Bulk density of small meteoroids (J.B. Kikwaya et al.)

Vol. 530In section 10. Planets and planetary systems

Bulk density of small meteoroids

by J.B. Kikwaya, M.Campbell-Brown, and P.G.Brown, A&A 530, A113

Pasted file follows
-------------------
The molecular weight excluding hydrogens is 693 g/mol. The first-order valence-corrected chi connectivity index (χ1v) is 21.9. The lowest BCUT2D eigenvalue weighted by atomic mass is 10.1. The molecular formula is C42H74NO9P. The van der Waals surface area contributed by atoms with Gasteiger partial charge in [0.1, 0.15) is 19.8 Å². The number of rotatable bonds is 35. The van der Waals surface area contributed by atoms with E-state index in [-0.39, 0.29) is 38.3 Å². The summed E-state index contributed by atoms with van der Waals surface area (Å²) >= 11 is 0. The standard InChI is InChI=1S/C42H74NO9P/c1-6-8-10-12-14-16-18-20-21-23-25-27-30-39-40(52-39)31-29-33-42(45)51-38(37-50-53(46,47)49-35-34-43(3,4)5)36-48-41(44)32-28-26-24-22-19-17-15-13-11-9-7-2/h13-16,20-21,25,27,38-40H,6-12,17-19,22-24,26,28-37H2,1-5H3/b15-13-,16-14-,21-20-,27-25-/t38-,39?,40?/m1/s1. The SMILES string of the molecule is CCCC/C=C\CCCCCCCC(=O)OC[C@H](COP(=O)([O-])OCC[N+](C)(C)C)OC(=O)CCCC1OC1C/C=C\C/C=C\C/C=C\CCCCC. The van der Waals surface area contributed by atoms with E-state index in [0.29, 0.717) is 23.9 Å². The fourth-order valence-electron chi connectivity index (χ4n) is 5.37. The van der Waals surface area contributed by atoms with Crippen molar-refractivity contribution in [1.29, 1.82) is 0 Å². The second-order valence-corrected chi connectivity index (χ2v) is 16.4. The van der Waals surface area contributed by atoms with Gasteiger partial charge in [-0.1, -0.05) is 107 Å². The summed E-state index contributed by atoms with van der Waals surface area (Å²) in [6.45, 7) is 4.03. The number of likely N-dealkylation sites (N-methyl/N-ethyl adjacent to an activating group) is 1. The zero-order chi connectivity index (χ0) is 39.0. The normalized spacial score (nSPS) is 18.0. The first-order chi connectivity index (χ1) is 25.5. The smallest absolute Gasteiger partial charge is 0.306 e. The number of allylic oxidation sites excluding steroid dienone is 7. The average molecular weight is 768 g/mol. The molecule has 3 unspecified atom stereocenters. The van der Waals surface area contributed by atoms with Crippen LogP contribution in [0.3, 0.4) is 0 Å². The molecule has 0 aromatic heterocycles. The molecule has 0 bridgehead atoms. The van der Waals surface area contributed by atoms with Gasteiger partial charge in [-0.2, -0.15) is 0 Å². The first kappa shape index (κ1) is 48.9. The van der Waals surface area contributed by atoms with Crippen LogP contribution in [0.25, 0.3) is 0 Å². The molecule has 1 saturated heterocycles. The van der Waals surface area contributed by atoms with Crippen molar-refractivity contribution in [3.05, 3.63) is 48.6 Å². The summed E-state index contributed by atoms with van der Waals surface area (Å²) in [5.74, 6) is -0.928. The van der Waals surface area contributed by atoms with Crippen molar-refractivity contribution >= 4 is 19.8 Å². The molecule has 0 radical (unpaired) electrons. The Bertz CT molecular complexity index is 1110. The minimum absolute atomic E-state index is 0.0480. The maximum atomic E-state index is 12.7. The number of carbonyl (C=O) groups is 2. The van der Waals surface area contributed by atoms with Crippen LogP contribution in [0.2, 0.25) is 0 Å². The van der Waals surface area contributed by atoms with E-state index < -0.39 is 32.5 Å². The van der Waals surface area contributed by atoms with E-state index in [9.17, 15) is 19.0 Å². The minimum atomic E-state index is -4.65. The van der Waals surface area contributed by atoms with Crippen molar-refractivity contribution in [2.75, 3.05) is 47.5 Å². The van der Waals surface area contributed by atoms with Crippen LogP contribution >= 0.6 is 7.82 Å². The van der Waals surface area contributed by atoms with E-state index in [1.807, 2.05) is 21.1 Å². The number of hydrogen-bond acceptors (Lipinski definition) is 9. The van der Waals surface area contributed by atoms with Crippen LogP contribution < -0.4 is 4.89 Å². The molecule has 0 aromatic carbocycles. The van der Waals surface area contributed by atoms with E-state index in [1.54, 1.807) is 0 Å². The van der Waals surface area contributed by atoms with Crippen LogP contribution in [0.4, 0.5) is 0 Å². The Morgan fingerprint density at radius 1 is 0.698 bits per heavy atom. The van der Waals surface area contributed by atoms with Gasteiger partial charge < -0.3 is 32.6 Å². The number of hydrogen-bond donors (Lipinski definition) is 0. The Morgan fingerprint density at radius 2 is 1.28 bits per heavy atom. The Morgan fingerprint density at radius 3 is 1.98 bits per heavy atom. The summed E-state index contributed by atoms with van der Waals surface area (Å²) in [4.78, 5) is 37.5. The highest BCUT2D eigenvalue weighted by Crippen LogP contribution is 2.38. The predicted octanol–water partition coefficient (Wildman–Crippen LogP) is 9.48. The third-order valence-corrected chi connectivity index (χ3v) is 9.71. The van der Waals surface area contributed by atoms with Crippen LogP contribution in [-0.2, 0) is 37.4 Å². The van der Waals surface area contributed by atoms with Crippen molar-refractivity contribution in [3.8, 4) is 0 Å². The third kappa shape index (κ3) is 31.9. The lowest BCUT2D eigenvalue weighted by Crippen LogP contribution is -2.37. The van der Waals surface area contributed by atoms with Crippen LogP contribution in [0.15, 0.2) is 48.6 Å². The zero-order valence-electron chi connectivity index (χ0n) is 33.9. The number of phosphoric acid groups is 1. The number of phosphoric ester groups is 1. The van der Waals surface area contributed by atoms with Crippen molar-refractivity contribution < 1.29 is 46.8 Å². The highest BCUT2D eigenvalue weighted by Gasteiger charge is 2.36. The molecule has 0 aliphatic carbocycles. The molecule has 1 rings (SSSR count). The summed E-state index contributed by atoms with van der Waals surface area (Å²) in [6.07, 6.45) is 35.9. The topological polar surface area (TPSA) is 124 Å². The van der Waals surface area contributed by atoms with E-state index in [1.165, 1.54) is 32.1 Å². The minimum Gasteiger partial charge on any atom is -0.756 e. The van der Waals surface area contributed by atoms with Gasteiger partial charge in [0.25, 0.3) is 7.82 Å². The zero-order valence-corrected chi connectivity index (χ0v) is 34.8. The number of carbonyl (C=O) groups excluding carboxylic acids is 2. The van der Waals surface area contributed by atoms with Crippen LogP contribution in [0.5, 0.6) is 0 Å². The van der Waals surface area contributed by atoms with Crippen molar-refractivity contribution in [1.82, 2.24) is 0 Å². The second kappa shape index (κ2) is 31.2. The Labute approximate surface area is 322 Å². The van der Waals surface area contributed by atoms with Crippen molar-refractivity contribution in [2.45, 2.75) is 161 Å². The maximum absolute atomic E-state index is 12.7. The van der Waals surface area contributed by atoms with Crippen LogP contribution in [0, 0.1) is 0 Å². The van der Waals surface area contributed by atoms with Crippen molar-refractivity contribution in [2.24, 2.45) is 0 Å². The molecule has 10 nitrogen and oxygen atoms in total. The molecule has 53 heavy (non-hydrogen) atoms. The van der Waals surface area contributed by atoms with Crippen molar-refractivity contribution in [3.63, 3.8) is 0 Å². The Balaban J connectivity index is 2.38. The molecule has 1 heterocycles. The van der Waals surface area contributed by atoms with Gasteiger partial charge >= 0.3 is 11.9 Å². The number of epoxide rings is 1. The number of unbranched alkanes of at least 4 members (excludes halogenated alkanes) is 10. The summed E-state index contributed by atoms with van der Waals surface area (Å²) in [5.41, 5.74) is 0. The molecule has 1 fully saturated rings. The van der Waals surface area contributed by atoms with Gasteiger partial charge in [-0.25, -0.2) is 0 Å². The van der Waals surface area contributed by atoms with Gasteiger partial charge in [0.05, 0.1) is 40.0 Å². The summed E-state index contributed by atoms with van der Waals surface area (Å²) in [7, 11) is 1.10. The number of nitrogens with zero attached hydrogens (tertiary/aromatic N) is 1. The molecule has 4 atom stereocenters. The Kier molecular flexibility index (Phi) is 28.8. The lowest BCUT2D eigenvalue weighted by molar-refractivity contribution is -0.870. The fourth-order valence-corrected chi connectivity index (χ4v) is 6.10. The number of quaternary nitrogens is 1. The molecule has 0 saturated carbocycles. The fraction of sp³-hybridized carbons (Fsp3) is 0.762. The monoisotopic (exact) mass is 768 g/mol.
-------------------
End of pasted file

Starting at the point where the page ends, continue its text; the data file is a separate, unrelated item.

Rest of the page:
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Kikwaya et al. show that one can observe "shooting stars" (meteors) to infer statistically important information on both the small bodies (meteoroids) they came from and their parent bodies, ranging from asteroids to comets. The disintegration of meteoroids with milligram masses (similar to a small sand grain) in our atmosphere thus brings information on kilometer size parent bodies that may orbit many astronomical units away. Specifically, the authors analyze photometric observations of meteors to infer the orbital properties of the meteoroids in the Solar System and their density. As a result, they find that the average density of meteoroids whose orbits are asteroidal ranges from 2500 to 5500 kg m−3, probably related to a high-iron content population. Meteoroids with orbits belonging to Jupiter family comets have an average density of 3100±300 kg m−3. This high density is found for all meteoroids with JF-like orbits, which supports the notion that the refractory material reported from the Stardust measurements of 81P/Wild 2 dust is common among the broader JF population. Halley-type meteoroids have a bulk density value between about 250 to 1900 kg m−3. This is consistent with many previous works that suggest that bulk cometary meteoroid density is low.